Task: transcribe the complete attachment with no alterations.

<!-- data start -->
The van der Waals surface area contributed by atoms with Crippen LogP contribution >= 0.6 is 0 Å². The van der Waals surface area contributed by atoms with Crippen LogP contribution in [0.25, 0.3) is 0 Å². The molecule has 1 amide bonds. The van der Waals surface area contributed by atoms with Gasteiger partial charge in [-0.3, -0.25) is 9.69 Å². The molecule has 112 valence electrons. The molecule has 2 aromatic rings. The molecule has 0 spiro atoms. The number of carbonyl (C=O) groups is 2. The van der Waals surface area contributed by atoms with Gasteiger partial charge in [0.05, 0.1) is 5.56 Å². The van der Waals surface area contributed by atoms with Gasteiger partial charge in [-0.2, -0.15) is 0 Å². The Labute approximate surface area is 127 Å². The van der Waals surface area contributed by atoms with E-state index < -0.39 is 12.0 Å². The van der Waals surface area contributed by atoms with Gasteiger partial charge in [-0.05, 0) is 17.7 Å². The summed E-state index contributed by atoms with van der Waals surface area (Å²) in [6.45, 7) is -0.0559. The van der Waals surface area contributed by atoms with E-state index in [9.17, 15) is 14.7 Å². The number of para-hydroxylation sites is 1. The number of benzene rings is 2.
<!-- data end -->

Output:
The van der Waals surface area contributed by atoms with Crippen LogP contribution >= 0.6 is 0 Å². The van der Waals surface area contributed by atoms with Crippen LogP contribution in [0.25, 0.3) is 0 Å². The molecule has 1 amide bonds. The van der Waals surface area contributed by atoms with Gasteiger partial charge in [-0.3, -0.25) is 9.69 Å². The molecule has 112 valence electrons. The molecule has 2 aromatic rings. The molecule has 0 spiro atoms. The number of carbonyl (C=O) groups is 2. The van der Waals surface area contributed by atoms with Gasteiger partial charge in [0.05, 0.1) is 5.56 Å². The van der Waals surface area contributed by atoms with Gasteiger partial charge in [-0.2, -0.15) is 0 Å². The Labute approximate surface area is 127 Å². The van der Waals surface area contributed by atoms with E-state index < -0.39 is 12.0 Å². The van der Waals surface area contributed by atoms with Gasteiger partial charge in [-0.05, 0) is 17.7 Å². The summed E-state index contributed by atoms with van der Waals surface area (Å²) in [6.45, 7) is -0.0559. The van der Waals surface area contributed by atoms with E-state index in [9.17, 15) is 14.7 Å². The number of para-hydroxylation sites is 1. The number of benzene rings is 2.